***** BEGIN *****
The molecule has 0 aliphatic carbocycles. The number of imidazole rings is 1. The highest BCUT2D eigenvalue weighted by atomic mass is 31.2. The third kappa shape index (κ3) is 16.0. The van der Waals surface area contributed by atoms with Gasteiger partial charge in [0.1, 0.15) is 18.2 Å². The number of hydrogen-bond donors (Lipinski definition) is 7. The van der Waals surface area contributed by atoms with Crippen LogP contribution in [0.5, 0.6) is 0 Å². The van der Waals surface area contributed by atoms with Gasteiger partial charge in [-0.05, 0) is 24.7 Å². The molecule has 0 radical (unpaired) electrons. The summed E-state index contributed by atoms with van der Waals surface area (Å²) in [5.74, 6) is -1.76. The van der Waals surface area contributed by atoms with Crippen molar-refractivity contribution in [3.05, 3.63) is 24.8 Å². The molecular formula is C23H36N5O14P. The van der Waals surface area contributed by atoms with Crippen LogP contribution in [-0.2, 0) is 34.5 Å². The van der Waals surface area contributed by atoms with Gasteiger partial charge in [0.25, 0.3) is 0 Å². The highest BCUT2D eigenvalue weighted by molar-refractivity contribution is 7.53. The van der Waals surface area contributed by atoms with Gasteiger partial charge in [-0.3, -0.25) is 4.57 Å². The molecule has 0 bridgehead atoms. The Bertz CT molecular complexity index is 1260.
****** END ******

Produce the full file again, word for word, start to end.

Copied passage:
The molecule has 0 aliphatic carbocycles. The number of imidazole rings is 1. The highest BCUT2D eigenvalue weighted by atomic mass is 31.2. The third kappa shape index (κ3) is 16.0. The van der Waals surface area contributed by atoms with Gasteiger partial charge in [0.1, 0.15) is 18.2 Å². The number of hydrogen-bond donors (Lipinski definition) is 7. The van der Waals surface area contributed by atoms with Crippen LogP contribution in [0.5, 0.6) is 0 Å². The van der Waals surface area contributed by atoms with Gasteiger partial charge in [-0.05, 0) is 24.7 Å². The molecule has 0 radical (unpaired) electrons. The summed E-state index contributed by atoms with van der Waals surface area (Å²) in [5.74, 6) is -1.76. The van der Waals surface area contributed by atoms with Crippen molar-refractivity contribution in [3.05, 3.63) is 24.8 Å². The molecular formula is C23H36N5O14P. The van der Waals surface area contributed by atoms with Crippen LogP contribution in [-0.2, 0) is 34.5 Å². The van der Waals surface area contributed by atoms with Gasteiger partial charge in [0.25, 0.3) is 0 Å². The highest BCUT2D eigenvalue weighted by molar-refractivity contribution is 7.53. The van der Waals surface area contributed by atoms with Gasteiger partial charge in [-0.3, -0.25) is 4.57 Å². The molecule has 0 bridgehead atoms. The Bertz CT molecular complexity index is 1260.